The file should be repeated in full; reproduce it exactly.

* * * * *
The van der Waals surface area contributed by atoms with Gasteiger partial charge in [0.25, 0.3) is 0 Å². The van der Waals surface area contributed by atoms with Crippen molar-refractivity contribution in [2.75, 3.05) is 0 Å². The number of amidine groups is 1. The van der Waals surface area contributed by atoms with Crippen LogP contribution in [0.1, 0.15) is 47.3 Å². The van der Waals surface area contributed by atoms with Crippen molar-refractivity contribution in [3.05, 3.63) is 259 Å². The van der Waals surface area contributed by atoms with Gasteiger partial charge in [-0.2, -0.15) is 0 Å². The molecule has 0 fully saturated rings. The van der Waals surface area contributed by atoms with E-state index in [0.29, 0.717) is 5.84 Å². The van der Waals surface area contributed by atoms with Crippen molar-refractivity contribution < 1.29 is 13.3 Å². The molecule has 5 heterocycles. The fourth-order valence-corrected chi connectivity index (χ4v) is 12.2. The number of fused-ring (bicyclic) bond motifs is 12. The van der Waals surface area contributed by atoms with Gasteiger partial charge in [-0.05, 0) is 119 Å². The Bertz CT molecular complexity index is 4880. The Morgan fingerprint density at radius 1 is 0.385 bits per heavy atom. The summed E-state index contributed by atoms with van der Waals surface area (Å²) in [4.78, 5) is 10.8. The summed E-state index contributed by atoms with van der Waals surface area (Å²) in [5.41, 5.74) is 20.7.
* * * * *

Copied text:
The van der Waals surface area contributed by atoms with Gasteiger partial charge in [0.25, 0.3) is 0 Å². The van der Waals surface area contributed by atoms with Crippen molar-refractivity contribution in [2.75, 3.05) is 0 Å². The number of amidine groups is 1. The van der Waals surface area contributed by atoms with Crippen LogP contribution in [0.1, 0.15) is 47.3 Å². The van der Waals surface area contributed by atoms with Crippen molar-refractivity contribution in [3.05, 3.63) is 259 Å². The van der Waals surface area contributed by atoms with Gasteiger partial charge in [-0.2, -0.15) is 0 Å². The molecule has 0 fully saturated rings. The van der Waals surface area contributed by atoms with E-state index in [0.29, 0.717) is 5.84 Å². The van der Waals surface area contributed by atoms with Crippen molar-refractivity contribution < 1.29 is 13.3 Å². The molecule has 5 heterocycles. The fourth-order valence-corrected chi connectivity index (χ4v) is 12.2. The number of fused-ring (bicyclic) bond motifs is 12. The van der Waals surface area contributed by atoms with Gasteiger partial charge in [-0.05, 0) is 119 Å². The Bertz CT molecular complexity index is 4880. The Morgan fingerprint density at radius 1 is 0.385 bits per heavy atom. The summed E-state index contributed by atoms with van der Waals surface area (Å²) in [4.78, 5) is 10.8. The summed E-state index contributed by atoms with van der Waals surface area (Å²) in [5.41, 5.74) is 20.7.